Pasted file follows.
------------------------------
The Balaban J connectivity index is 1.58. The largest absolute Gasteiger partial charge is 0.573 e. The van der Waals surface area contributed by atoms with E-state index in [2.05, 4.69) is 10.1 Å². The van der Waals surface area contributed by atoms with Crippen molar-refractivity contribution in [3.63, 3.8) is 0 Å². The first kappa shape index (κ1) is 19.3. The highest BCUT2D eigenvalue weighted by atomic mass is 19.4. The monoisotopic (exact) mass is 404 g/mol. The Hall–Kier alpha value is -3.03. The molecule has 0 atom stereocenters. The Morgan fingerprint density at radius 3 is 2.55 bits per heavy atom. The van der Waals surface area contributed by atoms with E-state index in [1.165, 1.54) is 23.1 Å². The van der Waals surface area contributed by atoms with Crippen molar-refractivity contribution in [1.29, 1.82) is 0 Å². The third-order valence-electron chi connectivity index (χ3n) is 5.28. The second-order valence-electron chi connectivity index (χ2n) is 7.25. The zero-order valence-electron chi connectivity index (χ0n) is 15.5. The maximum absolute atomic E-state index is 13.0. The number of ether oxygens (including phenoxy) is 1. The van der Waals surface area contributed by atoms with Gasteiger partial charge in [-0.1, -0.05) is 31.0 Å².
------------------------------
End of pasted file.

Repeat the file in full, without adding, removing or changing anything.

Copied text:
The Balaban J connectivity index is 1.58. The largest absolute Gasteiger partial charge is 0.573 e. The van der Waals surface area contributed by atoms with E-state index in [2.05, 4.69) is 10.1 Å². The van der Waals surface area contributed by atoms with Crippen molar-refractivity contribution in [3.63, 3.8) is 0 Å². The first kappa shape index (κ1) is 19.3. The highest BCUT2D eigenvalue weighted by atomic mass is 19.4. The monoisotopic (exact) mass is 404 g/mol. The Hall–Kier alpha value is -3.03. The molecule has 0 atom stereocenters. The Morgan fingerprint density at radius 3 is 2.55 bits per heavy atom. The van der Waals surface area contributed by atoms with E-state index in [1.165, 1.54) is 23.1 Å². The van der Waals surface area contributed by atoms with Crippen molar-refractivity contribution in [1.29, 1.82) is 0 Å². The third-order valence-electron chi connectivity index (χ3n) is 5.28. The second-order valence-electron chi connectivity index (χ2n) is 7.25. The zero-order valence-electron chi connectivity index (χ0n) is 15.5. The maximum absolute atomic E-state index is 13.0. The number of ether oxygens (including phenoxy) is 1. The van der Waals surface area contributed by atoms with Gasteiger partial charge in [-0.1, -0.05) is 31.0 Å².